About John Canty Villepigue
John Canty Villepigue (March 29, 1896 - April 18, 1919) was a S.C. National Guard 118th Infantry Regiment, 30th Infantry Division, United States Army Corporal who received the Medal of Honor for his actions during World War I.
Villepigue was a descendent of Confederate States Army General John Bordenave Villepigue, and like John Bordenave Villepigue he was born and raised in Camden, South Carolina. Kershaw County, South Carolina, in which Camden is located, has a rich military history, and was home to several war heroes from different wars.
Villepigue entered the army in Camden, assigned to Company M, 118th Infantry, 30th Division. While fighting near Vaux-Andigny, France, on October 15, 1918, Villepigue and two other soldiers were ordered to scout through the village of Vaux-Andigny. During their trek through the village, they were ambushed by German machine gun fire, which killed one of his fellow soldiers, and wounded the other. Advancing forward on his own for more than 500 yards, with his platoon left far behind, Villepigue encountered four enemy soldiers manning the machine gun pit. He engaged them with handgrenade, killing them. Crawling another 150 yards forward, he encountered a second machine gun pit, which he rushed, alone, killing another four enemy soldiers and capturing another six, along with securing two machine guns. He had been badly wounded in the arm during this action, from which he would later die on April 18, 1919.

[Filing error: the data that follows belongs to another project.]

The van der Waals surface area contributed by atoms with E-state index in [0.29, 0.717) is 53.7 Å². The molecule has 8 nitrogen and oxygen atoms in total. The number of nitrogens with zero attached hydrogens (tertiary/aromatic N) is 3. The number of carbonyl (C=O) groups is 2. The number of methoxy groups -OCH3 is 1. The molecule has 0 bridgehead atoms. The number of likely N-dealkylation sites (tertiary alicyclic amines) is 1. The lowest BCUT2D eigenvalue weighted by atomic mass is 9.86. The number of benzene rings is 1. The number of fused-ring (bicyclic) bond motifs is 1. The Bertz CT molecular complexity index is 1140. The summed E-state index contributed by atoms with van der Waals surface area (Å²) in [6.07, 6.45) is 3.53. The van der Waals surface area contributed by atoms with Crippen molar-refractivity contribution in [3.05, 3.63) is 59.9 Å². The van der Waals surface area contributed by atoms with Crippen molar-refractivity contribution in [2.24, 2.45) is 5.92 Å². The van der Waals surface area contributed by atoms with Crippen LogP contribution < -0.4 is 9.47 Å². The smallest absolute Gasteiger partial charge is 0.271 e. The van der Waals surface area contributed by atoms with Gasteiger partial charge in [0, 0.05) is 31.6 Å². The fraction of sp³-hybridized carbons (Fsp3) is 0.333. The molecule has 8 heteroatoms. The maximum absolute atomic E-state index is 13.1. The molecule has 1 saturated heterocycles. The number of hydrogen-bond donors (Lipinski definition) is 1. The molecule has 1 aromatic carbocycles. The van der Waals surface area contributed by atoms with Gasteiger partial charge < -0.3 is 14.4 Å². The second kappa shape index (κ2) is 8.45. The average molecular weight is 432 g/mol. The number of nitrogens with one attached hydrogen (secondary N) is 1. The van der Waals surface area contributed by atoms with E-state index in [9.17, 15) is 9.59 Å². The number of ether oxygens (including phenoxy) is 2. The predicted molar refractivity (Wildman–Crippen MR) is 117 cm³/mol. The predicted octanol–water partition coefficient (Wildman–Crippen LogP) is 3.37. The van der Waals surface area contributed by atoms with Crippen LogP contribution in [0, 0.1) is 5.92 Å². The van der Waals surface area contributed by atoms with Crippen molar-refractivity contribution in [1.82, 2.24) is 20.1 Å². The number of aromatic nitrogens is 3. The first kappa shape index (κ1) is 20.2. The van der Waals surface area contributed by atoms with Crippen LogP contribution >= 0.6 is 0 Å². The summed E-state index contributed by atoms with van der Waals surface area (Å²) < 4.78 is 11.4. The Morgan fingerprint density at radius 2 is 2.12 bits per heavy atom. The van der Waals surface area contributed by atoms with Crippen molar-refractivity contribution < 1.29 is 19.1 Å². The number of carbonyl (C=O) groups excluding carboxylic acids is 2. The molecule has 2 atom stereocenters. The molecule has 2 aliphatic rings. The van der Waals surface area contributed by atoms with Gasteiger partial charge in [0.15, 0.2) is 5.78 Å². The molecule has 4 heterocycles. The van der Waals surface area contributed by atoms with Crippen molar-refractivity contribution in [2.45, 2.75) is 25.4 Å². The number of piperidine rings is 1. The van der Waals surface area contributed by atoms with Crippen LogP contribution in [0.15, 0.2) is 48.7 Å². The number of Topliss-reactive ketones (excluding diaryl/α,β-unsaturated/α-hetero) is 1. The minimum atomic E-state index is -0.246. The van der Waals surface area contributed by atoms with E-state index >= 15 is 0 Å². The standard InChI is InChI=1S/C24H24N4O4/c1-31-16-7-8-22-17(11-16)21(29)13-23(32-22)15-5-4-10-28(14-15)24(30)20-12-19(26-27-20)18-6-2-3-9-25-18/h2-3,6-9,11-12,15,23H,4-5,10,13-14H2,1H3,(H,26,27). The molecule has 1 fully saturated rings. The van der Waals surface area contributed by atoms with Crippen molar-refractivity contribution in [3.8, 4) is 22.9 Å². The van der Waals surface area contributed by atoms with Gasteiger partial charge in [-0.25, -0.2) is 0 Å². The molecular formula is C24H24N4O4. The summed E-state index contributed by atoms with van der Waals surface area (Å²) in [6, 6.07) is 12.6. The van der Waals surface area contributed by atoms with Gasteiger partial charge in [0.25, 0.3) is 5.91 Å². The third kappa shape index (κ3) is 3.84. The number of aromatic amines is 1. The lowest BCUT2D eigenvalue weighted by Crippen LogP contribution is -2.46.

Villepigue was buried near John B. Villepigue in the "Old Quaker Cemetery", in his hometown of Camden, South Carolina. That cemetery also maintains the grave of fellow World War I Medal of Honor recipient Richmond Hobson Hilton, the graves of Civil War Confederate Generals Joseph B. Kershaw and John Doby Kennedy, as well as Confederate soldier and hero from the Battle of Fredericksburg, Richard Rowland Kirkland. In 2004, Villepigue was honored by the South Carolina House of Representatives for his heroism during World War I.
Medal of Honor citation
Rank and organization:
Corporal, U.S. Army, Company M, 118th Infantry, 30th Division. Place and date: At Vaux-Andigny, France, October 15, 1918. Entered service at. Camden, S.C. Born: March 29, 1896, Camden, S.C. G.O. No.: 16, W.D., 1919.
Having been sent out with 2 other soldiers to scout through the village of Vaux-Andigny, he met with strong resistance from enemy machinegun fire, which killed 1 of his men and wounded the other. Continuing his advance without aid 500 yards in advance of his platoon and in the face of machinegun and artillery fire he encountered 4 of the enemy in a dugout, whom he attacked and killed with a handgrenade. Crawling forward to a point 150 yards in advance of his first encounter, he rushed a machinegun nest, killing 4 and capturing 6 of the enemy and taking 2 light machineguns. After being joined by his platoon he was severely wounded in the arm.